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  1. #21
    copake_ham's Avatar
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    Quote Originally Posted by Kerik View Post
    OK, I'll bite. I think hard-core f64-ists would consider the image below as pictorialist. What other medium am I trying to imitate here?? It is pure photography - albeit with a soft-focus lens. The optical (ie photographic) qualities of this image are not something I associate with painting or anything else.
    Graphic art? Illustration?

  2. #22
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    Quote Originally Posted by Chuck1 View Post
    "Pure photography is defined as possessing no qualities of technique, composition or idea, derivative of any other art form."
    I'm pondering the fact that this statement seems absurd to me and obviously did not to them.
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  3. #23
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    Quote Originally Posted by Jonathan Brewer View Post
    'The type of photography denoted by the term "pictorialism" is well established, and has no more bearing on the abstract concept of photography than the media used.

    Belaboring the definition of pictorialism is semantic.'..............................

    .................I don't don't agree w/that, 'well established by who?', I don't agree with what some folks call pictorialism versus what they insist to be a straight style, which is why were having this kind of discussion.

    There's been an undercurrent in all of this, a 'dismissive' quality to the tone in which a lot of folks discuss the so-called Pictorialists versus the straight folks. Most of what Ansel Adams and Weston shot, versus what Steichen and Coburn shot, and many paintings, were more similar than they were different, because they shared common technique. The difference in style of the folks mentioned above wasn't a whole helluva lot particularly when discussing landscape photography, and shooting a landscape, closing way down to increase dof, in b&w doesn't make it any less of a pictorial or straighter or closer to the truth.

    I don't care who else has some well established belief, I don't agree w/the original premise.
    When a tome refers to "pictorialism, or the "west coast school", or "pure photography" I have no more difficulty discerning the difference, than I would where the words "watercolor" , and "oil painting" The existence of one hardly demeans the other. "Truth" has nothing to do with it, but might be used as an expressed concept regarding one particular style.

    These are names used to denote certain styles of photography.
    A simple perusal of any serious minded book on the history of photography as art will aptly illustrate that. Jstraw has aptly explained his point, and it is well taken.

    Beyond Jstraws provincial position, debating the application of the term "pictorialism" as the term applies to photography and photographic history is is quite frankly ridiculous.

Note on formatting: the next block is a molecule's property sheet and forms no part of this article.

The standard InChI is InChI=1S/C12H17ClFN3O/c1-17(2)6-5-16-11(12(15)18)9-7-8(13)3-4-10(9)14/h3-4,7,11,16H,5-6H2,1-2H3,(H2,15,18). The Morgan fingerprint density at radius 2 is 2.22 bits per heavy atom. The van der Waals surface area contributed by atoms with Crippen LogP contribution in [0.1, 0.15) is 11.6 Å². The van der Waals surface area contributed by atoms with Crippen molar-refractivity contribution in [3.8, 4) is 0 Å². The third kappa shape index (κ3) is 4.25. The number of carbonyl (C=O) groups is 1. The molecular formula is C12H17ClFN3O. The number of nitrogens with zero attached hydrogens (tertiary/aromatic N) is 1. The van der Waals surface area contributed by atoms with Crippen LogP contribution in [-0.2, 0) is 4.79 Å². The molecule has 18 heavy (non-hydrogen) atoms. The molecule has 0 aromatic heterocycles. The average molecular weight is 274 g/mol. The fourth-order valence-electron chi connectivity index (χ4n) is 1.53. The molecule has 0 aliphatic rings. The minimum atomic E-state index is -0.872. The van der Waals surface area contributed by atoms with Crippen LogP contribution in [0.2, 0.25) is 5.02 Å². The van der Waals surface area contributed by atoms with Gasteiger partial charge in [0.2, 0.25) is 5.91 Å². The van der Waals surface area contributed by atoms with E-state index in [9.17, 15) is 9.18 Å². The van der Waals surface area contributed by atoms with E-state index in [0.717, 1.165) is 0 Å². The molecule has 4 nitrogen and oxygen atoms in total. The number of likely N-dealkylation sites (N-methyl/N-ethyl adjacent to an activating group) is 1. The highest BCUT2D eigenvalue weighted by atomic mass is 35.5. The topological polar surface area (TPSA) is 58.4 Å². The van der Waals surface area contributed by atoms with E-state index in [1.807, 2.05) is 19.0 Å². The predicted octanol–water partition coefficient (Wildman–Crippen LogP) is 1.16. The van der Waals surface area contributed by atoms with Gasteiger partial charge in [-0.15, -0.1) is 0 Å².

4. #24
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    Quote Originally Posted by copake_ham View Post
    Graphic art? Illustration?
    No and no.
    Kerik Kouklis
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  5. #25

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    You have to be kidding!!!???? The whole reason why people disucss Adams or Weston, was because of their HIGH DEGREE of technique, their skill, at things like composition/manipulation of subject matter.

    I'll go you one better, put up some AA shots, or Weston's shot of his 'Bellpepper', I suggest that it's impossible not their to scrutinize that or their other work and NOT FIND technique which is shared with painting.


    "Pure photography is defined as possessing no qualities of technique, composition or idea, derivative of any other art form. The production of the "Pictorialist", on the other hand, indicates a devotion to principles of art which are directly related to painting and the graphic arts."

    The above statement by these folks is great for a pep talk, great if it gets them going, great if it stirs them on to great things, but photography and painting share a lot, to try to say that they don't, I suggest, is impossible.

    Painters establish a light source, and how it affects tonality, so did Steichen, and Coburn, and so did Adams, talking about technique, he developed that to a HIGH degree, or else what do you call the ZONE SYSTEM.......and he MANIPULATED the zone system in shooting images to where the image ended up not necessarily representing what was really there, that's the same thing you do with a painting.

    Painting and Photography share a lot, the idea of the reference of the above statement about what's 'derivative', is off to me, because one came before the other, and the idea that by some degree that their photographs don't look like those of the Pictorialists, well they do. Steichen had shot landscapes that look pretty close to some the landscapes AA shot, check out his book.

    The F64 folks were good at compositon and technique, in fact they were great at it, even if they inisist that's not what they really did.
    Jonathan Brewer

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  6. #26